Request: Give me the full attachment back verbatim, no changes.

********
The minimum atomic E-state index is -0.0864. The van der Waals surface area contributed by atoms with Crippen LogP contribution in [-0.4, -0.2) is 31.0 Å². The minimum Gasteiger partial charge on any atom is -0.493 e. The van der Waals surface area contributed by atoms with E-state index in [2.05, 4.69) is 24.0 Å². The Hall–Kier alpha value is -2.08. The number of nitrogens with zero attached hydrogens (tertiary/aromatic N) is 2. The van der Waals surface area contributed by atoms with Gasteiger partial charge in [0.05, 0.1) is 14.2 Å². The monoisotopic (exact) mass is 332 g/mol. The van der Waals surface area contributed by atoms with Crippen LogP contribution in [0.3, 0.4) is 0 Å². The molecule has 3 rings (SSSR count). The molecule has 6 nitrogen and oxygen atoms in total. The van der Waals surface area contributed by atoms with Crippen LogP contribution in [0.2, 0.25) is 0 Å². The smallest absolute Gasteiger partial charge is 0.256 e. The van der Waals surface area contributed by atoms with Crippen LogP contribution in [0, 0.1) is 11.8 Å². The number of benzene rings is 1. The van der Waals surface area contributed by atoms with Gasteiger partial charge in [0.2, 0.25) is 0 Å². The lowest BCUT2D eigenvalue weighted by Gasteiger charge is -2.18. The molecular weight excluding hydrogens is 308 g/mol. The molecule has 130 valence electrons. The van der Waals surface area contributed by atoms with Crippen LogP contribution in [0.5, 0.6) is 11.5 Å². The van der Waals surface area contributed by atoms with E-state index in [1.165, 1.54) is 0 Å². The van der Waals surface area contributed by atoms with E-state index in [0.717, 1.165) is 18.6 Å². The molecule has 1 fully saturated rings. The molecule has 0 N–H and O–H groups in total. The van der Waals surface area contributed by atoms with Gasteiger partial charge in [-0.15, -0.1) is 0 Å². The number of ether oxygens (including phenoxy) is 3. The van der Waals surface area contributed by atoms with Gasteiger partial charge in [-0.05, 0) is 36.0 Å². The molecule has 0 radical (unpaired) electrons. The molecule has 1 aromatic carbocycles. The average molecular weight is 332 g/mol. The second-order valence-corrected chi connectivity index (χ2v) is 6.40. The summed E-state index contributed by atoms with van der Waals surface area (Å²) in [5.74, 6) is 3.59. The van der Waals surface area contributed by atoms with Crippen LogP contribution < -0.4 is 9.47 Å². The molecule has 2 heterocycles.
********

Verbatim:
The minimum atomic E-state index is -0.0864. The van der Waals surface area contributed by atoms with Crippen LogP contribution in [-0.4, -0.2) is 31.0 Å². The minimum Gasteiger partial charge on any atom is -0.493 e. The van der Waals surface area contributed by atoms with E-state index in [2.05, 4.69) is 24.0 Å². The Hall–Kier alpha value is -2.08. The number of nitrogens with zero attached hydrogens (tertiary/aromatic N) is 2. The van der Waals surface area contributed by atoms with Gasteiger partial charge in [0.05, 0.1) is 14.2 Å². The monoisotopic (exact) mass is 332 g/mol. The van der Waals surface area contributed by atoms with Crippen LogP contribution in [0.3, 0.4) is 0 Å². The molecule has 3 rings (SSSR count). The molecule has 6 nitrogen and oxygen atoms in total. The van der Waals surface area contributed by atoms with Crippen LogP contribution in [0.2, 0.25) is 0 Å². The smallest absolute Gasteiger partial charge is 0.256 e. The van der Waals surface area contributed by atoms with Crippen LogP contribution in [0, 0.1) is 11.8 Å². The number of benzene rings is 1. The van der Waals surface area contributed by atoms with Gasteiger partial charge in [0.2, 0.25) is 0 Å². The lowest BCUT2D eigenvalue weighted by Gasteiger charge is -2.18. The molecular weight excluding hydrogens is 308 g/mol. The molecule has 130 valence electrons. The van der Waals surface area contributed by atoms with Crippen LogP contribution in [0.5, 0.6) is 11.5 Å². The van der Waals surface area contributed by atoms with E-state index in [1.165, 1.54) is 0 Å². The van der Waals surface area contributed by atoms with E-state index in [0.717, 1.165) is 18.6 Å². The molecule has 1 fully saturated rings. The molecule has 0 N–H and O–H groups in total. The van der Waals surface area contributed by atoms with Gasteiger partial charge in [-0.15, -0.1) is 0 Å². The number of ether oxygens (including phenoxy) is 3. The van der Waals surface area contributed by atoms with Gasteiger partial charge in [-0.05, 0) is 36.0 Å². The molecule has 0 radical (unpaired) electrons. The molecule has 1 aromatic carbocycles. The average molecular weight is 332 g/mol. The second-order valence-corrected chi connectivity index (χ2v) is 6.40. The summed E-state index contributed by atoms with van der Waals surface area (Å²) in [5.74, 6) is 3.59. The van der Waals surface area contributed by atoms with Crippen LogP contribution < -0.4 is 9.47 Å². The molecule has 2 heterocycles.